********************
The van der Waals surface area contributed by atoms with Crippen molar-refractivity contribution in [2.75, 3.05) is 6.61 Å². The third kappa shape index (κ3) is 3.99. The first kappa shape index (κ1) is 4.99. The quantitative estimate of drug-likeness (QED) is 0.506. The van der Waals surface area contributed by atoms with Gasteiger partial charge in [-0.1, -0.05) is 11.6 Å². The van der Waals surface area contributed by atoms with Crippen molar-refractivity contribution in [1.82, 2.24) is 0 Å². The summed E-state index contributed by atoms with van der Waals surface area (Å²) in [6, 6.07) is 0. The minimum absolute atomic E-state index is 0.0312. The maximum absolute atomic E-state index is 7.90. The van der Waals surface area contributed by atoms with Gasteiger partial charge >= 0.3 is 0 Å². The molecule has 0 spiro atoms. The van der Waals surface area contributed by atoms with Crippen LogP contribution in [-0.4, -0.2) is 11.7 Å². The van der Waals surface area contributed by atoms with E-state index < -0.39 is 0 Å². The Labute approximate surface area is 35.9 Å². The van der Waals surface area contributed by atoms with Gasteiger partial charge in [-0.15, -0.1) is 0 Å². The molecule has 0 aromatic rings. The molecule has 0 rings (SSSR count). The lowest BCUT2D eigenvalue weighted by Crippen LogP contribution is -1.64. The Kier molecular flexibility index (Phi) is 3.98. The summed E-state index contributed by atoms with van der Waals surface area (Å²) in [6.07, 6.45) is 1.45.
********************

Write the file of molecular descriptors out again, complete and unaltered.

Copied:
The van der Waals surface area contributed by atoms with Crippen molar-refractivity contribution in [2.75, 3.05) is 6.61 Å². The third kappa shape index (κ3) is 3.99. The first kappa shape index (κ1) is 4.99. The quantitative estimate of drug-likeness (QED) is 0.506. The van der Waals surface area contributed by atoms with Gasteiger partial charge in [-0.1, -0.05) is 11.6 Å². The van der Waals surface area contributed by atoms with Crippen molar-refractivity contribution in [1.82, 2.24) is 0 Å². The summed E-state index contributed by atoms with van der Waals surface area (Å²) in [6, 6.07) is 0. The minimum absolute atomic E-state index is 0.0312. The maximum absolute atomic E-state index is 7.90. The van der Waals surface area contributed by atoms with Gasteiger partial charge >= 0.3 is 0 Å². The molecule has 0 spiro atoms. The van der Waals surface area contributed by atoms with Crippen LogP contribution in [-0.4, -0.2) is 11.7 Å². The van der Waals surface area contributed by atoms with E-state index < -0.39 is 0 Å². The Labute approximate surface area is 35.9 Å². The van der Waals surface area contributed by atoms with Gasteiger partial charge in [-0.15, -0.1) is 0 Å². The molecule has 0 aromatic rings. The molecule has 0 rings (SSSR count). The lowest BCUT2D eigenvalue weighted by Crippen LogP contribution is -1.64. The Kier molecular flexibility index (Phi) is 3.98. The summed E-state index contributed by atoms with van der Waals surface area (Å²) in [6.07, 6.45) is 1.45.